I also found that some of the candidate tools I cam across are not the kind of things I would want people pounding a shared server with. :wink:

–rlparker


#7

Thanks for the positive comments. I think this can be made very simple:

  1. The proposed application is a typical server-side package with browser installer.
  2. Create a database called PerformanceTest.
  3. In the installer/configurator point to the server using the same specs as for your other apps. v2 will allow you to point to different servers and select from a list for testing.
  4. The installer creates a couple simple tables.
  5. The test page has a couple basic tests:
    –a) Run multiple queries, and return timing for each.
    –b) A single page refreshes every 5 seconds for 10 tests. Each time it marks the time the page was sent out to the time a refresh comes back in, subtracts 5 seconds of client time, and that’s the network turnaround time.

You can only run 5a against your own server but you can run 5b against anyone’s. This allows different people to hit the same server to determine if the issue is in the network or server, and which system in the server environment may be performing different than others.

An enhancement would be to allow the storing of results for relative comparison and detection of abnormal conditions. To verify that a user is really testing and stop people from tinkering with the numbers, he would need to put a token in his website that can be queried by the data server. So the server gets a request to do a test, checks the token, and if present saves the results. Wildly abnormal results are discarded. Unusually slow hits for many users triggers an email to Support@host.com and WebMaster@domain.com.

This is so simple I can taste it, but I’m no PHP stud and it would take a while for me to write it. To keep this sufficiently cross platform it needs to be entirely server-based and in PHP.

Any better?


#8

My issue has been resolved. There was an issue that was found between the network attached storage (hard disks) and my server. Unfortunately support decided the scope of the problem was not large enough to post it on the status website - which I disagree with. It’s a tough job they have balancing our need to know (and the value of our time diagnosing problems on our sites) with the alternative which would be to post every outage on the status site - the equivalent of yelling ‘fire’ in the crowded theater.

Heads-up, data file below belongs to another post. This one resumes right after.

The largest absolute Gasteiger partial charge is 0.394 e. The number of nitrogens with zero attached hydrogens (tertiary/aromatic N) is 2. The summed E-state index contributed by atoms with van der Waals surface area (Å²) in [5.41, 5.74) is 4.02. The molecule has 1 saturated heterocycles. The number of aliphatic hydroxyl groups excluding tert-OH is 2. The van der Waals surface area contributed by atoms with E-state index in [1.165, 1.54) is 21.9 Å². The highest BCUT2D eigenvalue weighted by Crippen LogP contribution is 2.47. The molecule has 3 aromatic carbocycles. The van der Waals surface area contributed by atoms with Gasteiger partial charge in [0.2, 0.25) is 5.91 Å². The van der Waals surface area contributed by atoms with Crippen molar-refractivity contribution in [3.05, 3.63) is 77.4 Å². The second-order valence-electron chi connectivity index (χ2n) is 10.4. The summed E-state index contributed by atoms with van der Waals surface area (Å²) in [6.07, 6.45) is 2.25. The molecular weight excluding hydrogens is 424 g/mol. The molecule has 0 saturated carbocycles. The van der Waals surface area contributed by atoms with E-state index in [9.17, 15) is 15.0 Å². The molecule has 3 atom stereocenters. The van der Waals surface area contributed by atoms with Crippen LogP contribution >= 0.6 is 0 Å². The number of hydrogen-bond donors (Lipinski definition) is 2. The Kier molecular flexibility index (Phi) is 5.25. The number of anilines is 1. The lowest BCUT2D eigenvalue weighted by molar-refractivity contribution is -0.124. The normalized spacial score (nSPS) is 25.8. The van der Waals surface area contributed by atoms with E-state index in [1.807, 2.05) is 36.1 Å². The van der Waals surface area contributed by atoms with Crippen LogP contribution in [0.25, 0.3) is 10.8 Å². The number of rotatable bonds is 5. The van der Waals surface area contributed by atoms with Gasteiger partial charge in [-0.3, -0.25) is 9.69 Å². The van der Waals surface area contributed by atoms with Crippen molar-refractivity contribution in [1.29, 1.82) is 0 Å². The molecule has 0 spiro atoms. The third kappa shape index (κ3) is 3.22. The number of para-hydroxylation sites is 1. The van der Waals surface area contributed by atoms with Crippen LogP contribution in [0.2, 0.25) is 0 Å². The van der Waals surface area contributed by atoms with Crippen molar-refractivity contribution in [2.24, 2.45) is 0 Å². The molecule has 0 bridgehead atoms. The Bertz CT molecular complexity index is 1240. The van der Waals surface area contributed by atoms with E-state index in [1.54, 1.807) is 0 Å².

My suggestion was that if they do not wish to generate undue support calls/emails/bad press/etc., that they could post smaller scale outages on our panel when we login to our account.

I think your ideas are great. Ironically ‘information technology’ groups are often the last ones to automate themselves. They should find outages, rather than us. It is a big job, but there is probably some 80/20 rule where a simple system to detect CPU starvation, network issues, and some simple php/mysql queries could be implemented and find most things. As for a way to automate it, there are several UNIX command line programs that can be employed to hit some web pages and do automated testing. Just off the top of my head, there is curl, lynx, wget, ping, etc. These could be batched up in a script and run as a cron’d job every x minutes. Ect, etc., etc. Having said all that, I’m sure the people running the server farm are much more capable than we (or at least I) at coming up with a good scalable solution. I think our bit is to shine a light on the issue we wish to see resolved. Let them come up with a solution that can solve the problem to our satisfaction, and more importantly that they can live with and be happy supporting, etc.

my $.02.

Thanks for your feedback. Hopefully they are listening and watching the forums. :-0